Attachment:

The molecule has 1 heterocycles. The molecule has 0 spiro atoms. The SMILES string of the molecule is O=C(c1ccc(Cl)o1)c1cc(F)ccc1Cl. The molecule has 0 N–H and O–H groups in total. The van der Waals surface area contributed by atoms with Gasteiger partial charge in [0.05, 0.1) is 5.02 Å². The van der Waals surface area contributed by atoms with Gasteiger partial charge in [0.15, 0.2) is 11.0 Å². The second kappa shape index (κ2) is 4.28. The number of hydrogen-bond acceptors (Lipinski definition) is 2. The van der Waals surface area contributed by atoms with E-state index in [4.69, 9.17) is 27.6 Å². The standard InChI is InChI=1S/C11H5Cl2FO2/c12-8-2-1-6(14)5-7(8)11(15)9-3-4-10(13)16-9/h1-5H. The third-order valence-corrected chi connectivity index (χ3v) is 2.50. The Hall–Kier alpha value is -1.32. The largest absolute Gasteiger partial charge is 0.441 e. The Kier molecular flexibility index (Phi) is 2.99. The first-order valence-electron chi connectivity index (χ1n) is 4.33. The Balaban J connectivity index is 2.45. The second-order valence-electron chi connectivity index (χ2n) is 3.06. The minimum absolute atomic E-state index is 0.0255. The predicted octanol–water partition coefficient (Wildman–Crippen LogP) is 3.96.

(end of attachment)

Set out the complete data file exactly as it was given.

The molecule has 1 heterocycles. The molecule has 0 spiro atoms. The SMILES string of the molecule is O=C(c1ccc(Cl)o1)c1cc(F)ccc1Cl. The molecule has 0 N–H and O–H groups in total. The van der Waals surface area contributed by atoms with Gasteiger partial charge in [0.05, 0.1) is 5.02 Å². The van der Waals surface area contributed by atoms with Gasteiger partial charge in [0.15, 0.2) is 11.0 Å². The second kappa shape index (κ2) is 4.28. The number of hydrogen-bond acceptors (Lipinski definition) is 2. The van der Waals surface area contributed by atoms with E-state index in [4.69, 9.17) is 27.6 Å². The standard InChI is InChI=1S/C11H5Cl2FO2/c12-8-2-1-6(14)5-7(8)11(15)9-3-4-10(13)16-9/h1-5H. The third-order valence-corrected chi connectivity index (χ3v) is 2.50. The Hall–Kier alpha value is -1.32. The largest absolute Gasteiger partial charge is 0.441 e. The Kier molecular flexibility index (Phi) is 2.99. The first-order valence-electron chi connectivity index (χ1n) is 4.33. The Balaban J connectivity index is 2.45. The second-order valence-electron chi connectivity index (χ2n) is 3.06. The minimum absolute atomic E-state index is 0.0255. The predicted octanol–water partition coefficient (Wildman–Crippen LogP) is 3.96.